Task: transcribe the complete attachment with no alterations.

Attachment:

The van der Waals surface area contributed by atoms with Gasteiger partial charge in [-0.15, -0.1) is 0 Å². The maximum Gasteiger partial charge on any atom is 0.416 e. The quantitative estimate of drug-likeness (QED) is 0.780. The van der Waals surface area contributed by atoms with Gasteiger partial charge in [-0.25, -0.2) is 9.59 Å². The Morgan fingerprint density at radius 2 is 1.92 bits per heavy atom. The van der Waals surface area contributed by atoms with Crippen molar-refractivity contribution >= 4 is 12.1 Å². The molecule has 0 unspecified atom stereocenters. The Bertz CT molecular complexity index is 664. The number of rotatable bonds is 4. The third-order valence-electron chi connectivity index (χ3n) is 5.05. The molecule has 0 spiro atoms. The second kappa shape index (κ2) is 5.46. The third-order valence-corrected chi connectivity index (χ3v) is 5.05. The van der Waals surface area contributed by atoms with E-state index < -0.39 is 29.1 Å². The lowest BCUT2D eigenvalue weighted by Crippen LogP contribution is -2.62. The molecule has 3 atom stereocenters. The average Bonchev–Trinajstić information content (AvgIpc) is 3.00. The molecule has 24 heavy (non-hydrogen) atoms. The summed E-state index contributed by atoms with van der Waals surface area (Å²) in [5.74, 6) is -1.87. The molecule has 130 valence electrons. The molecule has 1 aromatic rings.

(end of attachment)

The van der Waals surface area contributed by atoms with Gasteiger partial charge in [-0.15, -0.1) is 0 Å². The maximum Gasteiger partial charge on any atom is 0.416 e. The quantitative estimate of drug-likeness (QED) is 0.780. The van der Waals surface area contributed by atoms with Gasteiger partial charge in [-0.25, -0.2) is 9.59 Å². The Morgan fingerprint density at radius 2 is 1.92 bits per heavy atom. The van der Waals surface area contributed by atoms with Crippen molar-refractivity contribution >= 4 is 12.1 Å². The molecule has 0 unspecified atom stereocenters. The Bertz CT molecular complexity index is 664. The number of rotatable bonds is 4. The third-order valence-electron chi connectivity index (χ3n) is 5.05. The molecule has 0 spiro atoms. The second kappa shape index (κ2) is 5.46. The third-order valence-corrected chi connectivity index (χ3v) is 5.05. The van der Waals surface area contributed by atoms with E-state index < -0.39 is 29.1 Å². The lowest BCUT2D eigenvalue weighted by Crippen LogP contribution is -2.62. The molecule has 3 atom stereocenters. The average Bonchev–Trinajstić information content (AvgIpc) is 3.00. The molecule has 24 heavy (non-hydrogen) atoms. The summed E-state index contributed by atoms with van der Waals surface area (Å²) in [5.74, 6) is -1.87. The molecule has 130 valence electrons. The molecule has 1 aromatic rings.